Juries in NSW

971 words - 4 pages Juries in NSW The jury system plays a very important part in the running of the courts. The jury system is needed in both criminal and civil cases. There are advantages of the jury system as well as disadvantages. However, the jury system is still very important to the justice system. The role of the jury in NSW A jury is a group of people from the community with all sorts of backgrounds, beliefs

The Jury and Its Role in the Courts of Trial

2023 words - 8 pages The jury plays a crucial role in the courts of trial. They are an integral part in the Australian justice system. The jury system brings ordinary people into the courts everyday to judge whether a case is guilty or innocent. The role of the jury varies, depending on the different cases. In Australia, the court is ran by an adversary system. In this system “..individual litigants play a central part, initiating court action and largely

Law In Action

1206 words - 5 pages The jury system was introduced in Queensland in 1867 as part of the Queensland Constitution Act. Juries are used in indictable offences in criminal trials. They are mainly used in the District and Supreme Court if the accused pleads guilty. Juries are used to decide the guilt or innocence, of the accused person, based on the facts and evidence provided in court by the Prosecution and Defence Council. The legislation that governs the jury

The Process of Choosing Jurors and Their Role

1250 words - 5 pages . Have refused to convict in clear cut cases eg R v Randle and Pottle (1991) where D’s wrote a book, 25 years later, about their crime: helping a spy to escape from prison. The open system of justice makes the legal system more open because members of public involved and the whole process in public. On the other hand the juries weigh up the information given in private and no one can inquire into what happened in the jury


1163 words - 5 pages nullify a law claim that it is “one sided” and consequently only confers an advantage to the defense. (Horowtiz, Willging 166) The jury is an integral part of the United States legal system and its existence is specified in the United States constitution under the 6th amendment. (Constitution) Various critical issues surrounding jury nullification require close examination such as the processes overall constitutionality and how the process

Similar Essays

The Jury System And Democracy Essay

1115 words - 5 pages This essay will explain how the jury system and democracy are interrelated. It should also be considered whether juries are intended to be, or indeed whether it is possible to describe and define what the public conscience could be. This essay would include also the consideration of public opinion and concerns justifying the use of juries in criminal trials. A group of people (typically twelve in number) when take an oath to give a verdict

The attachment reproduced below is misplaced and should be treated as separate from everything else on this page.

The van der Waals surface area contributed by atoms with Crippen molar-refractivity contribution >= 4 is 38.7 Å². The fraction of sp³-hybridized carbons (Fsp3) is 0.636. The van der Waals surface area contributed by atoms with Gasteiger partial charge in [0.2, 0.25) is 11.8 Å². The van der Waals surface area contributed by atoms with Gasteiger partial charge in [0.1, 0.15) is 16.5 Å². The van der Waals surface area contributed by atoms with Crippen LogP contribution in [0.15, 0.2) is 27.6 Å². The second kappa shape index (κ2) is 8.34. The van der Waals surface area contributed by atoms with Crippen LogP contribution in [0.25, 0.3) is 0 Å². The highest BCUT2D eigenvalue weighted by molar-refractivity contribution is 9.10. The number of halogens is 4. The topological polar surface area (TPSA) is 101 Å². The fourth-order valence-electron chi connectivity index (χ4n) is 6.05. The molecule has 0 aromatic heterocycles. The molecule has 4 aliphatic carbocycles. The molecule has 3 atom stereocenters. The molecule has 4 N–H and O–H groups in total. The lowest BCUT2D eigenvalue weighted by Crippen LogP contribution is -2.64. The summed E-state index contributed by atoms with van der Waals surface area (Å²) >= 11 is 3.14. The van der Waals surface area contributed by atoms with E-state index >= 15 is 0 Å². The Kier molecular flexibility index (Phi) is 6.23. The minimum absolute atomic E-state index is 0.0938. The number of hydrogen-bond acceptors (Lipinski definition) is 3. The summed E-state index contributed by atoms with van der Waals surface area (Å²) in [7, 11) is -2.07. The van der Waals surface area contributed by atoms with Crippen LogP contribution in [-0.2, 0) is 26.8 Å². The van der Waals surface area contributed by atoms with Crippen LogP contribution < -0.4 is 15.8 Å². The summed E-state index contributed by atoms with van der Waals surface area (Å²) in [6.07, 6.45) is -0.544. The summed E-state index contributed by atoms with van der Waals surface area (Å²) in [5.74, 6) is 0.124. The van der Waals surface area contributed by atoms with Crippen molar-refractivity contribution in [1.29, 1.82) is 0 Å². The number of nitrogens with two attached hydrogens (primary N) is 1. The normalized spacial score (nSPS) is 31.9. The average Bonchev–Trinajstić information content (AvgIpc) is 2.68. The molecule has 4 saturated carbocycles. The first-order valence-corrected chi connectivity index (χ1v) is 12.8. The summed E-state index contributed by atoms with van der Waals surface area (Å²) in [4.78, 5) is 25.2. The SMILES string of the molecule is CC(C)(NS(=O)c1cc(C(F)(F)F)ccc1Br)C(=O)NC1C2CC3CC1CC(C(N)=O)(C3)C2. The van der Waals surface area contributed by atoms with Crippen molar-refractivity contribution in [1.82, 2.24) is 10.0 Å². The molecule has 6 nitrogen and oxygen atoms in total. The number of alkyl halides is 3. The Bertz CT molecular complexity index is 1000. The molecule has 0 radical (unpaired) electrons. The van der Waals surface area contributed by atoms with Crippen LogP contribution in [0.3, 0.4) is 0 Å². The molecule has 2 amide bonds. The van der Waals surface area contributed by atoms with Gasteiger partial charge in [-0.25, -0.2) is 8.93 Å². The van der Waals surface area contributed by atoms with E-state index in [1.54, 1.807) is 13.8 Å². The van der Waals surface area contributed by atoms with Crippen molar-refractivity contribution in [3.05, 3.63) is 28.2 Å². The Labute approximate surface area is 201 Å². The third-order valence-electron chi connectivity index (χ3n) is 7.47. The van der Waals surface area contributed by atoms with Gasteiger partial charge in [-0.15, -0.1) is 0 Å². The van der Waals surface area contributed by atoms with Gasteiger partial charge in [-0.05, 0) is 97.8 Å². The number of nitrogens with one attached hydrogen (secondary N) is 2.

The History Of The Jury System

678 words - 3 pages The jury system is essentially a descendant of Great Britain, the Greeks, Romans, and Egyptians. Colonialism played a significant role in the development of the jury system globally. However, despite colonial influence, judicial systems across the world have taken their own way. As a result, the jury system has developed and changed to suit the needs and social conscience of different countries. Across the world, juries examine and decide the

The Value Of A Jury System

1651 words - 7 pages The Value of a Jury System The Founders of our nation understood that no idea was more central to our Bill of Rights -- indeed, to government of the people, by the people, and for the people -- than the citizen jury. It was cherished not only as a bulwark against tyranny but also as an essential means of educating Americans in the habits and duties of citizenship. By enacting the Fifth, Sixth, and Seventh Amendments to the Constitution, the

Jury System Essay: Whether Or Not Jury Systems Should Be Used In Australia Legal Studies Essay

1019 words - 5 pages Jury System Essay Chelsea Watts Jury System Essay Chelsea Watts A jury is a body of people, which consists of twelve citizens who must apply their common sense to deliberate and determine a verdict of guilty or not guilty during a trial1. Having the jury system involves the community in the administration of justice2 and works as a barrier between the state and the accused to reduce the possibility of tyranny3. It has been stated that juries are